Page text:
Tourism businesses seeking to (re)train and (re)qualify their employees at all levels could also partner with educational institutions such as universities that offer tourism and hospitality degrees, as well as hospitality vocational schools and training centres. Joint use of facilities, on-site training seminars and workshops, and offer of undergraduate and postgraduate certifications in tourism and hospitality are all ideas to be considered.

Focus on upskilling

In the new normal for tourism, skills with rising demand include safety knowledge and excellent people skills, as well as knowledge of IT and smart tourism. Smart tourism is becoming a reality, and future tourism and hospitality professionals should be prepared to work in that reality.

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When it comes to foreign language skills, the obvious emphasis is on English. But due to the narrowing of the Chinese, Russian and Japanese markets, knowledge of other languages from emerging emitting countries such as Thailand and Malaysia will be sought after.

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Educational institutions can help meet this demand by providing excellent academic knowledge along with practical skills. Universities such as RMIT Vietnam are educating the next generation of tourism and hospitality leaders, developing both their theoretical and practical knowledge of the industry, as well as providing them with a solid foundation in business management, financial and marketing acumen, soft skills and English proficiency at the highest level.

Concurrently, employers can and should invest more in in-house training to upskill and requalify their current workforce, but this should be done in addition to other educational efforts. It is important to remember that such in-house training consumes a substantial amount of resources, which for a lot of organisations are not abundant after such difficult COVID-19 times. Thus, in-house training is a great opportunity to pursue and establish partnerships with educational institutions, be it at the public, private or not-for-profit levels.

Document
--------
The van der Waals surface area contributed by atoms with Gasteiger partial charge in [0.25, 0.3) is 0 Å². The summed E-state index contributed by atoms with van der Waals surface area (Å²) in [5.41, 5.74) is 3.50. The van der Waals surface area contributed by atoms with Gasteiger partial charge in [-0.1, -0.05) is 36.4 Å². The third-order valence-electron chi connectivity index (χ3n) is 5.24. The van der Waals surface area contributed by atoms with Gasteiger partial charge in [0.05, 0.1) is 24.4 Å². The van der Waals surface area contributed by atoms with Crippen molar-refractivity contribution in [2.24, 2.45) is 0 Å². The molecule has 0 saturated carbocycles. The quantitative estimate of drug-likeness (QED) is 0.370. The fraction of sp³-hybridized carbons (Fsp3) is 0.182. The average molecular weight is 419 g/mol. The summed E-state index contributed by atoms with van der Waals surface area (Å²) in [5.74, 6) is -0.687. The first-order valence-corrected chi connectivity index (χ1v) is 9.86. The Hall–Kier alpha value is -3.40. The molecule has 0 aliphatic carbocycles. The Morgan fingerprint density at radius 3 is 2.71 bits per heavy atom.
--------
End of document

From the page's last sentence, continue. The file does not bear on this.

Outlook for careers in tourism

Tourism and hospitality is one of the largest industries in the world. If history has shown us anything, it is that while crises in tourism may occur, they are short-lived and tourism always rebounds faster and stronger than ever. This is what we are experiencing right now. At the present, the outlook is excellent for those who are looking for a career in tourism and hospitality, as they will have their pick of jobs provided they are qualified and passionate about the industry.

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For young people contemplating a degree in tourism and hospitality, my advice would be to pick a reputable educational organisation with internationally recognised standards and curricula, ensure their foreign language skills are the best they can be (especially English) and pursue their education at the highest level. A few years ago, a certificate from a one- or two-year vocational institute was enough to guarantee a good job in tourism and hospitality but currently most companies are heavily preferring candidates with four-year bachelor’s degrees. Soon additional postgraduate training will be necessary at the managerial level.

Lastly, I would recommend that young people contemplating a degree in tourism and hospitality, along with academics, acquire as much practical experience as possible, via internships, work-study arrangements, job shadowing etc, so that when they enter the job market, they are ready to take on whatever challenges the future may bring.

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By Dr Nuno F. Ribeiro, Senior Lecturer and Research Cluster Lead, Tourism and Hospitality Management, RMIT University Vietnam